3. Each sponsored programs office identifies research projects that involve the use of University intellectual property and works closely with the respective Office of Technology Management (OTM) to manage the intellectual property.
  4. The respective OTM coordinates University interactions with companies commercializing University-owned technologies. The office of the Responsible Official and OTM routinely share a list of startup companies. The OTM also reviews sponsored research agreements that involve the use of University technology.
  5. Prior to approval of human subjects research, each university’s Institutional Review Board (IRB) requires financial disclosures of investigators and disclosure of Organizational Conflicts.
  6. University investments are public information and are held in highly diversified portfolios and reported regularly to the Board of Trustees. The potential for Organizational Conflicts is essentially eliminated through use of external investment managers. The University further relies on the separation between its investment decisions and research activity to effectively manage any Organizational Conflicts in the research context.
  7. The Illinois Governmental Ethics Act requires annual completion of Statement of Economic Interests and Supplemental Statement of Economic Interests that require disclosure by Key Organizational Leaders of ownership interests in business entities, key roles in professional organizations, certain capital assets, lobbying activities, non-State sources of income, and gifts or honoraria. The Statement of Economic Interests form is reviewed by the University Ethics Officer.
  8. The University of Illinois Foundation has a contractual responsibility to accept and manage gifts made to the University and works closely with University staff to ensure that gifts are properly documented and are not improperly tied to University purchases or sponsored research.
  9. The university Conflicts of Interest Officer will review a Significant Financial Interest in consultation with the appropriate UEOs, legal counsel, and the Chair of the university’s Conflict Review Committee to determine if it is reasonably related to University research and, therefore, constitutes an Organizational Conflict. All Organizational Conflicts must be either managed or eliminated.
  10. When the Organizational Conflict involves University officers, the management plan will be referred to the University of Illinois Board of Trustees committee on Governance, Personnel, and Ethics for final approval.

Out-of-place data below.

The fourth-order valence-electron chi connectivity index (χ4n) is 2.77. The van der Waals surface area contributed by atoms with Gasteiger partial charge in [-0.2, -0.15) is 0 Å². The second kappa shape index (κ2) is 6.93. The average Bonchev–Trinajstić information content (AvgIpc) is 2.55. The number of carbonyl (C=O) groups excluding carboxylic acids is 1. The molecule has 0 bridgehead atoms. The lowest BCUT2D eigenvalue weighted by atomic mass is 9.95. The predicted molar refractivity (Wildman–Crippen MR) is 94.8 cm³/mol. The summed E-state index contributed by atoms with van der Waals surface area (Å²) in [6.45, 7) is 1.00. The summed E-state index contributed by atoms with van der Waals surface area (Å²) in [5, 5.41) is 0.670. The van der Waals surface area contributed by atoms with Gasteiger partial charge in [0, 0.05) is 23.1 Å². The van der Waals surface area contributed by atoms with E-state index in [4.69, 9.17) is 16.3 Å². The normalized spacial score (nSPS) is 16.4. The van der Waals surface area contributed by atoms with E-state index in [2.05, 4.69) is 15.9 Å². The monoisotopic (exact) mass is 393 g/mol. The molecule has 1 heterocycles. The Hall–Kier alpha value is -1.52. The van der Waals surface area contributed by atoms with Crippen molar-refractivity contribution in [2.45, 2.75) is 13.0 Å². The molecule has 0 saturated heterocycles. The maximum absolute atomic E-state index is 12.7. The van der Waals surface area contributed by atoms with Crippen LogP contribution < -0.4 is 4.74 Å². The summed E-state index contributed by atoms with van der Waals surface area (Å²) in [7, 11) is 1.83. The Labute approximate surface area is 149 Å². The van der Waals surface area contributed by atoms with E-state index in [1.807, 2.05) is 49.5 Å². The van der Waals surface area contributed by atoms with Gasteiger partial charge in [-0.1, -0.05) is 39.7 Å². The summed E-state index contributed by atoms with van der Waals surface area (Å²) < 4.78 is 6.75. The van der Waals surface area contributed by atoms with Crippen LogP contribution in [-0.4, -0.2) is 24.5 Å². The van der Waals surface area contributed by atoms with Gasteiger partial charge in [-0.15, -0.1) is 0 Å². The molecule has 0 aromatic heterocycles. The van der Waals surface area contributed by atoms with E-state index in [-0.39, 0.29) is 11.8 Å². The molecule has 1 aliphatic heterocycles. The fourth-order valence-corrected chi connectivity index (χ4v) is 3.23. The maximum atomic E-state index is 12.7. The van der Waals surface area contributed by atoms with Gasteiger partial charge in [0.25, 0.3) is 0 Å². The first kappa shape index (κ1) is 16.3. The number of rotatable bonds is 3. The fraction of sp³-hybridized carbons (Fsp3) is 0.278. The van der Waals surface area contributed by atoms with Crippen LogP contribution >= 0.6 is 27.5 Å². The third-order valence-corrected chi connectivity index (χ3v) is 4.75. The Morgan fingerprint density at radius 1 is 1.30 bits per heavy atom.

VII.  Management or Elimination of Organizational Conflicts

Organizational Conflicts will be either managed or eliminated, as follows:

  1. Business transactions: Each university will manage or eliminate Organizational Conflicts in business transactions according to its respective processes and relevant laws. The process is guided by the Office of Business and Financial Services policies on purchasing.
  2. Sponsored Programs and Human Subjects Research: Each university will manage Organizational Conflicts in research and sponsored programs according to its respective processes. At a minimum, the management plan will include:
  • a description of the nature of the potential conflict;
  • justification for research to be carried out at the University; and
  • conflict management mechanisms, which may include, for example: disclosure of the conflict to the research sponsor and/or disclosure of the conflict in publications or presentations.

Additional conflict management mechanisms for human subjects research may include, but are not limited to:

  • disclosure of the conflict to the IRB;
  • disclosure of the conflict to potential research participants during the informed consent process; and
  • disclosure to an independent advisory board that will monitor the data.

The IRB has final authority to approve human subjects research and may require additional safeguards to be implemented to guard against research bias, including increased disclosures of Organizational Conflicts to the research participants.

Any Key Organizational Leader with an Organizational Conflict reasonably related to a sponsored project or human subjects research will not be allowed to conduct the review or oversight of the research. A qualified substitute will be appointed by the University administrator that serves at the next higher level of review.

VII. Related Laws, Guidance, and Policies

AAHRPP Standard I – 6. Element 1.6.A. 

OBFS Policy, Section 11.2 - Distinctions among Gifts, Grants and Contracts

OBFS Policy, Section 7.7 - Procurement Conflicts of Interest

State Officials and Employee Ethics Act – Gift Ban